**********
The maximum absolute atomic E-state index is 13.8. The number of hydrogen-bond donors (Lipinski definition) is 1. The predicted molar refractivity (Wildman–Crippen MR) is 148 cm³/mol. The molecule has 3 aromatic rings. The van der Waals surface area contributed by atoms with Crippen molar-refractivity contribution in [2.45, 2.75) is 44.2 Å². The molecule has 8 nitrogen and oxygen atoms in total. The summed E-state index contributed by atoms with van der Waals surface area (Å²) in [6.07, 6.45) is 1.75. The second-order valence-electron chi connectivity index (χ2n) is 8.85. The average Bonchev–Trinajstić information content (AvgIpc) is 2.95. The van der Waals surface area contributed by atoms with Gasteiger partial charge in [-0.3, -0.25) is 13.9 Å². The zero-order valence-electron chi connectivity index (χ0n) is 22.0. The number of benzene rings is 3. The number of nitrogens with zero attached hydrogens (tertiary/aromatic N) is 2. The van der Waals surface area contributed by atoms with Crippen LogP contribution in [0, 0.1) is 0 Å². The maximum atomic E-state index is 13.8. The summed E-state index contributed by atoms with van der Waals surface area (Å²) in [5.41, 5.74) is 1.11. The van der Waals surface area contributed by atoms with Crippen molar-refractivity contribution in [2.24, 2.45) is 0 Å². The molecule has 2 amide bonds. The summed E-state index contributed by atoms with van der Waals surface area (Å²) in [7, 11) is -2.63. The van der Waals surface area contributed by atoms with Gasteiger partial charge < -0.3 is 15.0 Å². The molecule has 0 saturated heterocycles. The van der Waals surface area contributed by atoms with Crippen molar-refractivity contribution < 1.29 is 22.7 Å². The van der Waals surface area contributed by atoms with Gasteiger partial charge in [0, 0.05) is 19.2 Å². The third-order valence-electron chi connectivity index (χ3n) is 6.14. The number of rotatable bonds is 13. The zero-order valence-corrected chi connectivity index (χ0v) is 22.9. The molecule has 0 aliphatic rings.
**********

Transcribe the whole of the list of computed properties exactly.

The maximum absolute atomic E-state index is 13.8. The number of hydrogen-bond donors (Lipinski definition) is 1. The predicted molar refractivity (Wildman–Crippen MR) is 148 cm³/mol. The molecule has 3 aromatic rings. The van der Waals surface area contributed by atoms with Crippen molar-refractivity contribution in [2.45, 2.75) is 44.2 Å². The molecule has 8 nitrogen and oxygen atoms in total. The summed E-state index contributed by atoms with van der Waals surface area (Å²) in [6.07, 6.45) is 1.75. The second-order valence-electron chi connectivity index (χ2n) is 8.85. The average Bonchev–Trinajstić information content (AvgIpc) is 2.95. The van der Waals surface area contributed by atoms with Gasteiger partial charge in [-0.3, -0.25) is 13.9 Å². The zero-order valence-electron chi connectivity index (χ0n) is 22.0. The number of benzene rings is 3. The number of nitrogens with zero attached hydrogens (tertiary/aromatic N) is 2. The van der Waals surface area contributed by atoms with Crippen LogP contribution in [0, 0.1) is 0 Å². The maximum atomic E-state index is 13.8. The summed E-state index contributed by atoms with van der Waals surface area (Å²) in [5.41, 5.74) is 1.11. The van der Waals surface area contributed by atoms with Crippen molar-refractivity contribution in [2.24, 2.45) is 0 Å². The molecule has 2 amide bonds. The summed E-state index contributed by atoms with van der Waals surface area (Å²) in [7, 11) is -2.63. The van der Waals surface area contributed by atoms with Gasteiger partial charge < -0.3 is 15.0 Å². The molecule has 0 saturated heterocycles. The van der Waals surface area contributed by atoms with Crippen molar-refractivity contribution < 1.29 is 22.7 Å². The van der Waals surface area contributed by atoms with Gasteiger partial charge in [0, 0.05) is 19.2 Å². The third-order valence-electron chi connectivity index (χ3n) is 6.14. The number of rotatable bonds is 13. The zero-order valence-corrected chi connectivity index (χ0v) is 22.9. The molecule has 0 aliphatic rings.